Step 1: Black & White
This tutorial works well with Black & White images so if you have a coloured image open it up in Photoshop and go to Image>Adjustment>Black&White to convert your image.
Step 2: Add Gray
Create a new Layer (Layer>New Layer) and rename it 'grain'. Go to Edit>Fill and when the new window opens pick the 50% Gray option. Click OK and your new layer is now filled with Gray.
Step 3: Make some noise
This Gray layer is what we are going to create our grain from so with the 'grain' layer selected go to Filter>Noise>Add Noise. Make sure the Distribution option is set to 'Gaussian' as this is a much more realistic grain pattern. Also ensure the 'Monochrome' option is checked. Adjust the slider until you're happy with the amount of grain present. This, of course, will change from picture to picture but around 15-25% should be a good starting point.
Step 4: Blur the grain
Unlike true film grain our image is a little harsh so a little blur is needed to soften it. Go to Filter>Blur>Gaussian Blur. Set the radius so it softens the grain but doesn't remove it completely. Once you're happy click OK then go into the Layers Palette and change the layer mode from Normal to 'Linear Light'. If we were just stopping with one layer of noise 'Overlay' would work fine but we are going to be adding a second layer of noise. For this reason, make sure the opacity of this layer is reduced to around 80%.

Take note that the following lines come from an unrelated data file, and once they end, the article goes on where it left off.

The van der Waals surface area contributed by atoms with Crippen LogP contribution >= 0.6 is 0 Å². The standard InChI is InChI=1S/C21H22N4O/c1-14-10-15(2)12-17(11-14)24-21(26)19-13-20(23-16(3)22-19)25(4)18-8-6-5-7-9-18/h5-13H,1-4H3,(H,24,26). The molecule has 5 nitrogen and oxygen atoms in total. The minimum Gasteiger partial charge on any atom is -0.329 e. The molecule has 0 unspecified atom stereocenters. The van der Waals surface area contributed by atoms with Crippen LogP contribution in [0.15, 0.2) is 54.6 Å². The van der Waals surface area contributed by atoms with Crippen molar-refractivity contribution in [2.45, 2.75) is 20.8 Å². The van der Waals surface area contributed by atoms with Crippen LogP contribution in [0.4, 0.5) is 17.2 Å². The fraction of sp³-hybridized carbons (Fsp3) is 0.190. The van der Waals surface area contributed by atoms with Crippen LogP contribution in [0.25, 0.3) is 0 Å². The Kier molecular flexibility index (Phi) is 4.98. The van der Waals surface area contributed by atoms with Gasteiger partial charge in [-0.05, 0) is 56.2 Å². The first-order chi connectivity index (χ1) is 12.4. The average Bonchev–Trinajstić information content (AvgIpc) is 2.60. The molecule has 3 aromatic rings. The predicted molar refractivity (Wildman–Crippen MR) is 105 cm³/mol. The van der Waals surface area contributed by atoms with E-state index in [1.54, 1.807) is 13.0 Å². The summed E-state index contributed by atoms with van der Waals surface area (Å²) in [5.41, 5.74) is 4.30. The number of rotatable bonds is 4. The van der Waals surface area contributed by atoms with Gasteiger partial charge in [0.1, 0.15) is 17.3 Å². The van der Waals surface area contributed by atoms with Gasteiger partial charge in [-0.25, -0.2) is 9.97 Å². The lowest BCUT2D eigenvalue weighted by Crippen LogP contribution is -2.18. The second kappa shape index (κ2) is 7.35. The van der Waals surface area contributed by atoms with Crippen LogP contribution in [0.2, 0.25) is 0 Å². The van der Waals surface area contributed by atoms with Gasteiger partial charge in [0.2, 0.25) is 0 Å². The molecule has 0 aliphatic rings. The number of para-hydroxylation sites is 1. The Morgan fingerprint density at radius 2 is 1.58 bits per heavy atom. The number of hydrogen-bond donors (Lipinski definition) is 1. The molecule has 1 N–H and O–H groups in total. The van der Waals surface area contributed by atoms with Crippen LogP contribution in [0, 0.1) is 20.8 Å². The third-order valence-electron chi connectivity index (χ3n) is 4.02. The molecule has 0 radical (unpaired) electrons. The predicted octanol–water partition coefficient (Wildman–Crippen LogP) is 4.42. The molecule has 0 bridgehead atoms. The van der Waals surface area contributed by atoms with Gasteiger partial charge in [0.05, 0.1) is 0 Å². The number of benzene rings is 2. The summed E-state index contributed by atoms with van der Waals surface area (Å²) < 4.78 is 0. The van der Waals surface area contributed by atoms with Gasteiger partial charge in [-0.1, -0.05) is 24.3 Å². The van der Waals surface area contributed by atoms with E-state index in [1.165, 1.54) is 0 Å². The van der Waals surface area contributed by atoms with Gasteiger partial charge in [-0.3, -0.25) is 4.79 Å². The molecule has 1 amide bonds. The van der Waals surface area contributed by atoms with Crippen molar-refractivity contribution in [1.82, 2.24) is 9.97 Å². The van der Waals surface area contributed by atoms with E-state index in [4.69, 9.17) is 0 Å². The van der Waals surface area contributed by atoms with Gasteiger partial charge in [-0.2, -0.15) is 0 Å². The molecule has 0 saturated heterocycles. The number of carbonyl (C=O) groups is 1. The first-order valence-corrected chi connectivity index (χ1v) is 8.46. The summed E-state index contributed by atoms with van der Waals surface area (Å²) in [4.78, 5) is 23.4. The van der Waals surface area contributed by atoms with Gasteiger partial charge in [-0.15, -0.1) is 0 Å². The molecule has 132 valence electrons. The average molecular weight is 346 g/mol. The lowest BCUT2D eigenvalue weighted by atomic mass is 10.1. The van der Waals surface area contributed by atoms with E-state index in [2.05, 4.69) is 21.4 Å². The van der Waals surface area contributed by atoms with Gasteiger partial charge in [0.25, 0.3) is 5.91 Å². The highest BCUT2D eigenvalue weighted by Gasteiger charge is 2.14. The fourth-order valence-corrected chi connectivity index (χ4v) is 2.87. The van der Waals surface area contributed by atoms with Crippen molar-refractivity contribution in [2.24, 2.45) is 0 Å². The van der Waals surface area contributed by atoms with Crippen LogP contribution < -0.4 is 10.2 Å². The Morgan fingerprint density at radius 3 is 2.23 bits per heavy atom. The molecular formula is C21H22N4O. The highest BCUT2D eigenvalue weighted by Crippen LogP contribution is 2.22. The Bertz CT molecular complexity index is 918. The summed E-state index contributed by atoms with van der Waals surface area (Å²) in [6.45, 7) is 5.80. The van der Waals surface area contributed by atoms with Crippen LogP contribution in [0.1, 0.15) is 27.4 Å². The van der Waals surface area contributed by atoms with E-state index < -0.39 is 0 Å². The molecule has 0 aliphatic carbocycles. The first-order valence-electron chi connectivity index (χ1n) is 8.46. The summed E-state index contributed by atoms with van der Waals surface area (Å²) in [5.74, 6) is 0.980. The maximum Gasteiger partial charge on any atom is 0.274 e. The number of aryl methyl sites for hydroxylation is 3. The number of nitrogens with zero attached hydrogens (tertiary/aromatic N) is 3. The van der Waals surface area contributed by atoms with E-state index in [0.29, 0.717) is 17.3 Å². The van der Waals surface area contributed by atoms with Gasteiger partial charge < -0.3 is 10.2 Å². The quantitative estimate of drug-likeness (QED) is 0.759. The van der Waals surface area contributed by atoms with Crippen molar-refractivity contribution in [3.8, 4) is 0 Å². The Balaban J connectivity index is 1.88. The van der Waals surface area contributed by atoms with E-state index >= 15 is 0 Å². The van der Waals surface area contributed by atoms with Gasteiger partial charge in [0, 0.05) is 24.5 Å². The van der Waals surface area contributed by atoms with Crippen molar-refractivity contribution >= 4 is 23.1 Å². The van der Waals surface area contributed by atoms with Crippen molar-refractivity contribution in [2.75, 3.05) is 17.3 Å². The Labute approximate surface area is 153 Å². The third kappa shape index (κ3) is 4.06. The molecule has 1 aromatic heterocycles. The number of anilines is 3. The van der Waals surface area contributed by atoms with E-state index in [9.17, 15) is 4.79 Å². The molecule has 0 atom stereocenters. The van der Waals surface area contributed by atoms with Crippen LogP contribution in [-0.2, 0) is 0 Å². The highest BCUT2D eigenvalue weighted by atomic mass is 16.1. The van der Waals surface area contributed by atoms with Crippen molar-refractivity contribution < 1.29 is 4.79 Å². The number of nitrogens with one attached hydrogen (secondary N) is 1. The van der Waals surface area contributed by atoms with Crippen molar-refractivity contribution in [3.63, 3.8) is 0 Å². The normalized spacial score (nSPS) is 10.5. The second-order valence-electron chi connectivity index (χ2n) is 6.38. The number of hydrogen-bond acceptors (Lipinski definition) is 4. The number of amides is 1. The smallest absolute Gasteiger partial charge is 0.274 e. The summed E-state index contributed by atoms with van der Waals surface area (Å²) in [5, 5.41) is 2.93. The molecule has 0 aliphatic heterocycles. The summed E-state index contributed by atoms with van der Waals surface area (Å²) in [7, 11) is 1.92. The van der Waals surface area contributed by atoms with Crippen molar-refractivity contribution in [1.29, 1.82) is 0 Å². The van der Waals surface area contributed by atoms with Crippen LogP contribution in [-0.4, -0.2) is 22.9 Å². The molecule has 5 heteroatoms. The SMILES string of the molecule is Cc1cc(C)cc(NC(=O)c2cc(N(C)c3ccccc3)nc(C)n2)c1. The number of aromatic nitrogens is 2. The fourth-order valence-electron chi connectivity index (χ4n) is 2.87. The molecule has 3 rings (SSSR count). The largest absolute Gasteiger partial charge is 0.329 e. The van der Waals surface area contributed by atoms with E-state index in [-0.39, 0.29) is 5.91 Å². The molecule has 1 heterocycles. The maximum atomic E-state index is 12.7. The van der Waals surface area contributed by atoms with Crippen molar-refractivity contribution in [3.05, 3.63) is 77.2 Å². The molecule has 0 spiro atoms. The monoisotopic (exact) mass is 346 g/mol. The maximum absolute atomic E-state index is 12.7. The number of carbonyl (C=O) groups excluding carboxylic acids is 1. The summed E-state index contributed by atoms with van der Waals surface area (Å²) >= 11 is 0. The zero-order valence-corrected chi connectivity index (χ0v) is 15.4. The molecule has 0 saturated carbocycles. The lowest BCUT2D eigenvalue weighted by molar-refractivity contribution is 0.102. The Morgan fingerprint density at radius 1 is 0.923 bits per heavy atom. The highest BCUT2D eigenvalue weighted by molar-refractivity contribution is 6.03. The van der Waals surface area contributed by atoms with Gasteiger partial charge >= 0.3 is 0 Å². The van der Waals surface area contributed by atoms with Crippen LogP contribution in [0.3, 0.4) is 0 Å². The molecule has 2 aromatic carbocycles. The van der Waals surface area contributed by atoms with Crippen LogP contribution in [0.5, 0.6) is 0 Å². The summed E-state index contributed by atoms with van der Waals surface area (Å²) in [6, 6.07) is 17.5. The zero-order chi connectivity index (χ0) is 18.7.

Step 5: Repeat
Repeat step three but reduce the amount of noise you create this time. Back in the layers palette, try changing the blend mode to 'Lighten' and reduce the opacity of the layer to around 60%.
If you want to enhance the darker areas of the image further, brush over your chosen areas with the Burn Tool with an exposure of around 30%.